The Jim twins, as they’re now called, were perfect candidates for behavioral research. The two participated in a study of reunited twins conducted by Dr. Thomas Bouchard of University of Minnesota. In one test measuring personality, the twins’ scores were so close that it may well have been the same person taking the test two times. Their brain-wave tests were similarly near-identical, as were their medical histories.
The parallels between the two would go on to shape theories on the influence of environment and hereditary factors on personality — nature vs. nurture, to use another term. Some use their case as evidence of telepathic connection between twins.
To an outsider, it seems as if the Jim twins may as well have been the same person. However, Jim Lewis noted that there are, after all differences.
“The differences between Jim and me may be the differences between living in the city and country.”
For behavior geneticists like Eaves, who do the nitty-gritty work in the nature-nurture debate, twins are the perfect people on whom to test hypotheses about what is molded by life’s pressures and what is inborn. But such scientists wage the battle from a distance, using statistics to describe the behavior of populations — of aggregates, in other words — rather than individuals.
These statistics have shown that on average, identical twins tend to be around 80 percent the same in everything from stature to health to IQ to political views. The similarities are partly the product of similar upbringing. But evidence from the comparison of twins raised apart points rather convincingly to genes as the source of a lot of that likeness. In the most widely publicized study of this type, launched in 1979, University of Minnesota psychologist Thomas Bouchard and his colleagues have chronicled the fates of about 60 pairs of identical twins raised separately. Some of the pairs had scarcely met before Bouchard contacted them, and yet the behaviors and personalities and social attitudes they displayed in lengthy batteries of tests were often remarkably alike.
The first pair Bouchard met, James Arthur Springer and James Edward Lewis, had just been reunited at age 39 after being given up by their mother and separately adopted as 1-month-olds. Springer and Lewis, both Ohioans, found they had each married and divorced a woman named Linda and remarried a Betty. They shared interests in mechanical drawing and carpentry; their favorite school subject had been math, their least favorite, spelling. They smoked and drank the same amount and got headaches at the same time of day.
Equally astounding was another set of twins, Oskar Stohr and Jack Yufe. At first, they appeared to be a textbook case of the primacy of culture in forming individuals — just the opposite of the Lewis-Springer pair. Separated from his twin six months after their birth in Trinidad, Oskar was brought up Catholic in Germany and joined the Hitler Youth. Jack stayed behind in the Caribbean, was raised a Jew and lived for a time in Israel. Yet despite the stark contrast of their lives, when the twins were reunited in their fifth decade they had similar speech and thought patterns, similar gaits, a taste for spicy foods and common peculiarities such as flushing the toilet before they used it.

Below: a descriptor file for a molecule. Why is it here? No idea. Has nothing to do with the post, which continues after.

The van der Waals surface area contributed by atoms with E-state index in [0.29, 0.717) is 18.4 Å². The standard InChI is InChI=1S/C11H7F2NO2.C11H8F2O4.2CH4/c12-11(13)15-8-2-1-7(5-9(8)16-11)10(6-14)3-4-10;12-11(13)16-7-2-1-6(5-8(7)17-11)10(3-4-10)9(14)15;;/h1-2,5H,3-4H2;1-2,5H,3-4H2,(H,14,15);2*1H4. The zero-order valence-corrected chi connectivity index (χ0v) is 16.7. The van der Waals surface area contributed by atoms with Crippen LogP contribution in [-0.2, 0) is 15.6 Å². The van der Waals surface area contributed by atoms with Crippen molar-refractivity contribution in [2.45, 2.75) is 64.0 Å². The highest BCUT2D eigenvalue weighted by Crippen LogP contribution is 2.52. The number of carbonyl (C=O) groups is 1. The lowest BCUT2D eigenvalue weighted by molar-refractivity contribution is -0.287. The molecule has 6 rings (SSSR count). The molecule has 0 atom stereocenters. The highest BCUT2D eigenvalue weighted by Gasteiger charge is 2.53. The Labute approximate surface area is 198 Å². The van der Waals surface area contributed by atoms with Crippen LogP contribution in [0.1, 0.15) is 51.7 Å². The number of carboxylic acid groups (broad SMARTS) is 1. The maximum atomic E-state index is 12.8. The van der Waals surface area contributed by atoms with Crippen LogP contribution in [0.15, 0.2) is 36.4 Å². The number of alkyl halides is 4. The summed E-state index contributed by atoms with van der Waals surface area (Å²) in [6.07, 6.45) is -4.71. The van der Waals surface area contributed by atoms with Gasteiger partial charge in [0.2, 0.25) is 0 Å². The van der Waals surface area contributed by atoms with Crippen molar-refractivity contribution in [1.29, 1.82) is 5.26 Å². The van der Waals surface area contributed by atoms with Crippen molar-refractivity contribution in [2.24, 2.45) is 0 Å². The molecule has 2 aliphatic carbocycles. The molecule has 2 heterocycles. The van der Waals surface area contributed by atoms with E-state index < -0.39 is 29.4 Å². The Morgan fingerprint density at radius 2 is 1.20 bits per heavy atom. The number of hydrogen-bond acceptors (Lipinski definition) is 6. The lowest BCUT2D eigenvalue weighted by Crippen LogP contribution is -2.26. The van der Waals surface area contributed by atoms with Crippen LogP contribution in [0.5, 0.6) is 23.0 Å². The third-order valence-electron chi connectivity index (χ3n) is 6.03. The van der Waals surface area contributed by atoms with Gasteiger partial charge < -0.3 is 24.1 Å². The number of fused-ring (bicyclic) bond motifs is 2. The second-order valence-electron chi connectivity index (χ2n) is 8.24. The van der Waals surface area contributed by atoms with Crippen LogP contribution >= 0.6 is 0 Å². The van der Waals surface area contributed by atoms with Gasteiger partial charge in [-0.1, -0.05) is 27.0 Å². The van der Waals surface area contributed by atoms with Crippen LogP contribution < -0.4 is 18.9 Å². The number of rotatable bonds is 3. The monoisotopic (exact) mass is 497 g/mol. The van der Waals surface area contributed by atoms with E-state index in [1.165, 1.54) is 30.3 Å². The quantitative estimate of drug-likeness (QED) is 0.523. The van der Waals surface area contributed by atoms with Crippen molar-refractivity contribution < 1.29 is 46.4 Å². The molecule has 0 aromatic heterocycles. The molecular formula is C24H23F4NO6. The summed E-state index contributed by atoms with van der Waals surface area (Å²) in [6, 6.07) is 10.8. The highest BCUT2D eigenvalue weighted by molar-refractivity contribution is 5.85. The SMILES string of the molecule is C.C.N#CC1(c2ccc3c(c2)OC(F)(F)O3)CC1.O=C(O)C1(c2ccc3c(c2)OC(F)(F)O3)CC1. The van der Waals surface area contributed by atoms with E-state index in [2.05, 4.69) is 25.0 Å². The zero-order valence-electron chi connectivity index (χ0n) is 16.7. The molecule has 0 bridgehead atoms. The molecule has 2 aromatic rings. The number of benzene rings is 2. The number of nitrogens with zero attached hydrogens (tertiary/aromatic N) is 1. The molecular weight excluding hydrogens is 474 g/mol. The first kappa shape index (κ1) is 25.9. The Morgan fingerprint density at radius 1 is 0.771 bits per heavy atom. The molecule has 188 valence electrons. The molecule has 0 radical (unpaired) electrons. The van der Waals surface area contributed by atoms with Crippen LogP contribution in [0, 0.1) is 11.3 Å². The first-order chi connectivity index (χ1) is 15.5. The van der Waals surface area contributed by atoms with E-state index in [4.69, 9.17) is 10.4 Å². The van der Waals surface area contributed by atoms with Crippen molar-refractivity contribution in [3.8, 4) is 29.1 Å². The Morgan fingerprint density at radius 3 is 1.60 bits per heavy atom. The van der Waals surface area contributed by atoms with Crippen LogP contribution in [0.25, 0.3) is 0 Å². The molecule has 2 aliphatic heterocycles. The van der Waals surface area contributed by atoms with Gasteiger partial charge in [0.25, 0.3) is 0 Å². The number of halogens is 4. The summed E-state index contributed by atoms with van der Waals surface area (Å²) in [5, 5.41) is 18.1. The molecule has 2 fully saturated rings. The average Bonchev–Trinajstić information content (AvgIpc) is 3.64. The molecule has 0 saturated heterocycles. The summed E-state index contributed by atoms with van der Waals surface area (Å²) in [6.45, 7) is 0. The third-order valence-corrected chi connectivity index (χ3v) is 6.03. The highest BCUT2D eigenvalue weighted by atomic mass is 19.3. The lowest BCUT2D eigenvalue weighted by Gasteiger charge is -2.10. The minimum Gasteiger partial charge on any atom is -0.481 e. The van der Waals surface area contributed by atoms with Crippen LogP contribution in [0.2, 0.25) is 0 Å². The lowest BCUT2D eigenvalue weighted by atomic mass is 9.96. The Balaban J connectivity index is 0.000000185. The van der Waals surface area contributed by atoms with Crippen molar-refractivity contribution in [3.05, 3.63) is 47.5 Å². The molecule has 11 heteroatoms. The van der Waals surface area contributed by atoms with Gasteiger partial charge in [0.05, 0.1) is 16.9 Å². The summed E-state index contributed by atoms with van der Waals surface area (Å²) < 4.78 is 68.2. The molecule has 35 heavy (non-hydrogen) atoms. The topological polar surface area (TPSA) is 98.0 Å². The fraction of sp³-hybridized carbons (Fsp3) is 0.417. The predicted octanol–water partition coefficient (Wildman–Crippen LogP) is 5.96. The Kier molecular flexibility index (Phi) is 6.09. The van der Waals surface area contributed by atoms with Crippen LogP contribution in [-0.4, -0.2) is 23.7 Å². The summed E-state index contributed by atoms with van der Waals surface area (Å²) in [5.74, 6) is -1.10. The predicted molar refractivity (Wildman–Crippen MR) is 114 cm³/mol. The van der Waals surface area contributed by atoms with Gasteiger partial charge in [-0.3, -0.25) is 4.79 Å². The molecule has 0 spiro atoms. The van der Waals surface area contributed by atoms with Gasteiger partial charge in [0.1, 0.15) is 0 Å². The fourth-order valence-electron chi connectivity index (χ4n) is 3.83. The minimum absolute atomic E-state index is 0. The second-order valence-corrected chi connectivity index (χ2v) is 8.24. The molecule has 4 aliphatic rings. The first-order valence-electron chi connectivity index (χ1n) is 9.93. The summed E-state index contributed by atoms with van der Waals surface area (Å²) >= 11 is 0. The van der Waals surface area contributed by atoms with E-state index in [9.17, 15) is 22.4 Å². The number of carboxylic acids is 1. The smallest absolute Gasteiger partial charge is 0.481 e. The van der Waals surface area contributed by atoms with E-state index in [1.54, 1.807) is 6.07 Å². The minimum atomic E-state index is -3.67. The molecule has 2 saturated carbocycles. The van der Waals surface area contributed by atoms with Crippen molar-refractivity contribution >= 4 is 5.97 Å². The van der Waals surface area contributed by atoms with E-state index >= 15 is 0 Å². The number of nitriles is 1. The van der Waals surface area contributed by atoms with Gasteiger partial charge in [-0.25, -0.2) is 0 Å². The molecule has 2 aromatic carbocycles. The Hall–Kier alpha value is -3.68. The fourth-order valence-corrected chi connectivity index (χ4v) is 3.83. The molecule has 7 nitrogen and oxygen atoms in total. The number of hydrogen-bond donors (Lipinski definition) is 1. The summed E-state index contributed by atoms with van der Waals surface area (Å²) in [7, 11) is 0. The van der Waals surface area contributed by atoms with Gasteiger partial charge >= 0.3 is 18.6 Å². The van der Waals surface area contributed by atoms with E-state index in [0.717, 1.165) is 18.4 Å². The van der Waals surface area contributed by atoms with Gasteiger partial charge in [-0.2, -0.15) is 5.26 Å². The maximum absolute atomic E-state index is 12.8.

Bouchard’s collection of twins-raised-apart is unique in American behavior genetics. In most twin studies, including Eaves’s research, scientists are comparing the similarities between identical twins and fraternal twins; in other words, they compare comparisons. To test the assumption that genes play a role in IQ, for example, scientists ask whether the IQs of identical twins (who share all their genes) are more similar than those of fraternal twins (who share an average of 50 percent). To have any statistical validity, such studies must examine thousands of twin pairs. But enough studies have been done to show that identical twins are roughly 85 percent similar for IQ, fraternal twins about 60 percent. Crunching the numbers, behavior geneticists say about half the variation in IQ, whether among twins or non-twins, may be due to genes.
It was this figure that provided the grist for the controversial 1994 book The Bell Curve, whose conservative authors argued that little could be done to help the poor because they suffered from low IQs that were fixed, for the most part, by their genes. The book has been disputed by many critics, including those who deny that IQ is a worthy measure of intelligence. Even if it is, though, the genetic component of IQ that The Bell Curve trumpets is not an overwhelming factor: Even if half of IQ variation is due to genes, that leaves room for plenty of average kids to be born to brilliant parents, and vice versa. And when children of smart parents are smart, it is nearly impossible to know whether this is due to the “smart” genes they inherited, or the “smart” environment their parents provided.
When it comes to social policy, genetics provides no worthy pretext for neglecting the disadvantaged, as geneticist and child development expert Sandra Scarr has pointed out. Scarr, a former University of Virginia professor, is considered a hard-liner for nature; she believes that if a child’s basic needs are met, genes become the dominant control on how far the child will go in life. But she also has called for massive intervention to help underprivileged children. Infants and toddlers lacking the basics in food, shelter and affection, she says, are likely to be stunted in ways that outweigh genetic considerations.
When journalists first began interviewing Bouchard’s twins-raised-apart, they focused on the spectacularly similar pairs, like the Springer-Lewis twins. But those twins turned out to be outliers in the Minnesota study. Most of the other twins weren’t nearly as alike. Furthermore, since no one is claiming there is a gene for flushing the toilet before you use it, or a gene for marrying women named Betty, such coincidences are statistical anomalies, as Bouchard is quick to acknowledge. The quirky cases strengthen our sense of the power of nature, but they don’t provide enough data to make a scientific case. “There probably are genetic influences on almost all facets of human behavior,” Bouchard says today, “but the emphasis on the idiosyncratic characteristics is misleading. On average, identical twins raised separately are about 50 percent similar — and that defeats the widespread belief that identical twins are carbon copies. Obviously, they are not. Each is a unique individual in his or her own right.”